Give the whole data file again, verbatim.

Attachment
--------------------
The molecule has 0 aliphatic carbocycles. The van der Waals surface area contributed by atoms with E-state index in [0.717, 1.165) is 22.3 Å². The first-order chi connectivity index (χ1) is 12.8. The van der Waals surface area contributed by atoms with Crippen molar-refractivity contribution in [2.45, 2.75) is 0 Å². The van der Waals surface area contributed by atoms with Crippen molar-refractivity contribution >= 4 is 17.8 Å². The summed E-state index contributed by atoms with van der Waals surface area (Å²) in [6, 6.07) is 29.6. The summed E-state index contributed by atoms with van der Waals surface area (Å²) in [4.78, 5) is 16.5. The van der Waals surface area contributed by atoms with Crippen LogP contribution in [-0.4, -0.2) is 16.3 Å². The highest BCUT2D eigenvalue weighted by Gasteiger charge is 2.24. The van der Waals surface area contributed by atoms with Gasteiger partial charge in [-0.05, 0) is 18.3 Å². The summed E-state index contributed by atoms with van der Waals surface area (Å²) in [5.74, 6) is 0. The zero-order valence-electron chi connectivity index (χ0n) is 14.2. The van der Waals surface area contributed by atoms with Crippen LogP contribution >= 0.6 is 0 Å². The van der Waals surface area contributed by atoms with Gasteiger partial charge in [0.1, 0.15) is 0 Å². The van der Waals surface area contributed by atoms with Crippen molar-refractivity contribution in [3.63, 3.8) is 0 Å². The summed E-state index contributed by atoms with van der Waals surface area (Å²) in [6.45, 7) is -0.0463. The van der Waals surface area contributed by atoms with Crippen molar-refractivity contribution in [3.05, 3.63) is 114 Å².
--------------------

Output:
The molecule has 0 aliphatic carbocycles. The van der Waals surface area contributed by atoms with E-state index in [0.717, 1.165) is 22.3 Å². The first-order chi connectivity index (χ1) is 12.8. The van der Waals surface area contributed by atoms with Crippen molar-refractivity contribution in [2.45, 2.75) is 0 Å². The van der Waals surface area contributed by atoms with Crippen molar-refractivity contribution >= 4 is 17.8 Å². The summed E-state index contributed by atoms with van der Waals surface area (Å²) in [6, 6.07) is 29.6. The summed E-state index contributed by atoms with van der Waals surface area (Å²) in [4.78, 5) is 16.5. The van der Waals surface area contributed by atoms with Crippen LogP contribution in [-0.4, -0.2) is 16.3 Å². The highest BCUT2D eigenvalue weighted by Gasteiger charge is 2.24. The van der Waals surface area contributed by atoms with Gasteiger partial charge in [-0.05, 0) is 18.3 Å². The summed E-state index contributed by atoms with van der Waals surface area (Å²) in [5.74, 6) is 0. The zero-order valence-electron chi connectivity index (χ0n) is 14.2. The van der Waals surface area contributed by atoms with Crippen LogP contribution >= 0.6 is 0 Å². The van der Waals surface area contributed by atoms with Gasteiger partial charge in [0.1, 0.15) is 0 Å². The van der Waals surface area contributed by atoms with Crippen molar-refractivity contribution in [3.63, 3.8) is 0 Å². The summed E-state index contributed by atoms with van der Waals surface area (Å²) in [6.45, 7) is -0.0463. The van der Waals surface area contributed by atoms with Crippen molar-refractivity contribution in [3.05, 3.63) is 114 Å².